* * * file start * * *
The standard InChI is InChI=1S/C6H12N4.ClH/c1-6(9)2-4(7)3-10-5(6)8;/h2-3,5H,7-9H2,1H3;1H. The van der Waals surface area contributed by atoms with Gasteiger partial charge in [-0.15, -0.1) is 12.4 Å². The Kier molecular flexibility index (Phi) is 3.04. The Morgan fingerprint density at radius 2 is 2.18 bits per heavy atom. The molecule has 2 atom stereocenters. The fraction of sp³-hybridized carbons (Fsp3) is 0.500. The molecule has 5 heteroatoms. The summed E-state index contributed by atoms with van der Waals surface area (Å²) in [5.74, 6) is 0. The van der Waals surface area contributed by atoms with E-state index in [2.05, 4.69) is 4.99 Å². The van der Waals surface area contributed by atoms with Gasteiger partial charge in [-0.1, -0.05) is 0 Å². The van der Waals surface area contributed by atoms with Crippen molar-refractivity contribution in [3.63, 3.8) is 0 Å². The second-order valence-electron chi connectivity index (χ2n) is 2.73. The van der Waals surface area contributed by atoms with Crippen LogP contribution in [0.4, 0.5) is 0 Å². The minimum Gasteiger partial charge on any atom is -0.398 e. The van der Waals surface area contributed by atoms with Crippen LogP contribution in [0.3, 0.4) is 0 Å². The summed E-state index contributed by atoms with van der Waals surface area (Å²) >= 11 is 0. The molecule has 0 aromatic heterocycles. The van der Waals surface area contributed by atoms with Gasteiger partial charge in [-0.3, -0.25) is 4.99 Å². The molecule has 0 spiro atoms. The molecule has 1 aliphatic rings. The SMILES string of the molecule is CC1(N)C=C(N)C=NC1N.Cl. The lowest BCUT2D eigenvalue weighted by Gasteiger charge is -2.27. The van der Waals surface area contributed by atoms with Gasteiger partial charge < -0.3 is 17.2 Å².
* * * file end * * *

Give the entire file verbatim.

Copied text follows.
The standard InChI is InChI=1S/C6H12N4.ClH/c1-6(9)2-4(7)3-10-5(6)8;/h2-3,5H,7-9H2,1H3;1H. The van der Waals surface area contributed by atoms with Gasteiger partial charge in [-0.15, -0.1) is 12.4 Å². The Kier molecular flexibility index (Phi) is 3.04. The Morgan fingerprint density at radius 2 is 2.18 bits per heavy atom. The molecule has 2 atom stereocenters. The fraction of sp³-hybridized carbons (Fsp3) is 0.500. The molecule has 5 heteroatoms. The summed E-state index contributed by atoms with van der Waals surface area (Å²) in [5.74, 6) is 0. The van der Waals surface area contributed by atoms with E-state index in [2.05, 4.69) is 4.99 Å². The van der Waals surface area contributed by atoms with Gasteiger partial charge in [-0.1, -0.05) is 0 Å². The van der Waals surface area contributed by atoms with Crippen molar-refractivity contribution in [3.63, 3.8) is 0 Å². The second-order valence-electron chi connectivity index (χ2n) is 2.73. The van der Waals surface area contributed by atoms with Crippen LogP contribution in [0.4, 0.5) is 0 Å². The minimum Gasteiger partial charge on any atom is -0.398 e. The van der Waals surface area contributed by atoms with Crippen LogP contribution in [0.3, 0.4) is 0 Å². The summed E-state index contributed by atoms with van der Waals surface area (Å²) >= 11 is 0. The molecule has 0 aromatic heterocycles. The van der Waals surface area contributed by atoms with Gasteiger partial charge in [-0.3, -0.25) is 4.99 Å². The molecule has 0 spiro atoms. The molecule has 1 aliphatic rings. The SMILES string of the molecule is CC1(N)C=C(N)C=NC1N.Cl. The lowest BCUT2D eigenvalue weighted by Gasteiger charge is -2.27. The van der Waals surface area contributed by atoms with Gasteiger partial charge < -0.3 is 17.2 Å².